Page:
5. Share with each other

After you do all of this, you now have genuine options about how to proceed.

With your nervous system calmed, your mind is freer to think. When you hear your emotions, you are in a better position to share without shame. When you acknowledge young parts of your personality that may be taking over the conversation, you can have a more mature, clear and present-day conversation.

Now, you can do what feels the kindest to both of you. You may want to ask if you could share with your partner what is happening for you. Or, you could ask if there is anything your partner would like to share with you about how they are feeling. 

I’ll share one more tidbit from couple’s therapy: When a couple is able to really slow down and get curious about what is happening inside themselves (rather than just defending against the other), they generally want nearly the same thing.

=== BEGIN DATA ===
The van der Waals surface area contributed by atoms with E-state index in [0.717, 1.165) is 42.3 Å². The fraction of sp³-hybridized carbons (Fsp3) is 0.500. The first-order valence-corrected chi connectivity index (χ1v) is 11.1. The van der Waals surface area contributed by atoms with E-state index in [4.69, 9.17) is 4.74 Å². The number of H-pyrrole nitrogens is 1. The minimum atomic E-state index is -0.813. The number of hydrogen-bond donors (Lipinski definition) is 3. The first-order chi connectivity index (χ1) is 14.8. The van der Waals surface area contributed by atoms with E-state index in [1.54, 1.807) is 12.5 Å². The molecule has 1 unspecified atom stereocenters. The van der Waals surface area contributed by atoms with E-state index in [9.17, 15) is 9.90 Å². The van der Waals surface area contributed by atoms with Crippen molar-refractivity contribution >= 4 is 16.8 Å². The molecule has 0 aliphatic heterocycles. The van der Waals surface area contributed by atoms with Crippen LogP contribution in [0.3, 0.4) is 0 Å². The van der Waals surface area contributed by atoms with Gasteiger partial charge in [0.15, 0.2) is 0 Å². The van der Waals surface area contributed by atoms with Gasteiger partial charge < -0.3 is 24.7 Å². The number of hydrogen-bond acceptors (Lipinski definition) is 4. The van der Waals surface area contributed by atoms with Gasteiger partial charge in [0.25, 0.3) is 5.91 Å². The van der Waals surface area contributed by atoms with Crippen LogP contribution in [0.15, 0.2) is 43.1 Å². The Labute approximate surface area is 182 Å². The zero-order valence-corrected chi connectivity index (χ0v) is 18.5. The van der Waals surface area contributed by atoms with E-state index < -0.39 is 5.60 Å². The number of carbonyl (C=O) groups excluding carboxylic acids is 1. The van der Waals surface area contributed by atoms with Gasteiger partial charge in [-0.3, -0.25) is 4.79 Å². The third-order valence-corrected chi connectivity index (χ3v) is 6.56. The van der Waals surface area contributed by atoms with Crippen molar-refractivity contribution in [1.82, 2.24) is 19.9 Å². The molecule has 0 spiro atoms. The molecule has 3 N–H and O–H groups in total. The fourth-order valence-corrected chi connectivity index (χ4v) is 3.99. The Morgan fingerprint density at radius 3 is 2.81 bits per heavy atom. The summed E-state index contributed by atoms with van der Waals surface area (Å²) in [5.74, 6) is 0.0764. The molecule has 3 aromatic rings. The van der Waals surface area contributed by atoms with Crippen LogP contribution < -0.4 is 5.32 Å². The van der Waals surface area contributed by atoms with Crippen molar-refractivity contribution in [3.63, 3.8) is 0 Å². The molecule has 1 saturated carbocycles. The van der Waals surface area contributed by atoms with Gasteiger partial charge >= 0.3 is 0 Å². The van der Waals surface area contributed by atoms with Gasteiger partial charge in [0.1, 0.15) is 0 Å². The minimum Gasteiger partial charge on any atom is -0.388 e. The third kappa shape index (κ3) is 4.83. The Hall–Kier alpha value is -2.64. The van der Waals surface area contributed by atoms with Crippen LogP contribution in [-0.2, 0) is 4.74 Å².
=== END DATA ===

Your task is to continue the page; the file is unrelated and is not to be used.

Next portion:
Take a moment and imagine that you and your dearest may want the same thing — like to be heard and loved — but you have been going about it in the wrong way.

I will guarantee you that, at first, that you will feel very awkward chilling out in these ways. See if you can practice together with a little humor and lightheartedness.

If you’ve been in a long-term relationship, let’s face it, you’ve probably practiced arguing plenty. Why not give a calm connection a try?

RELATED: 8 Smart Ways To Fight-Proof Your Relationship (Even When You Two Disagree)

Ingrid Helander is a Marriage and Family Therapist. For more information on her services, visit her website and sign up for her newsletter or pick up her book: Calm Your Worries: Unlock Your Secret Code to Lasting Stress Relief and Self-Confidence.

This article was originally published at Ingrid Y. Helander, LMFT Blog. Reprinted with permission from the author.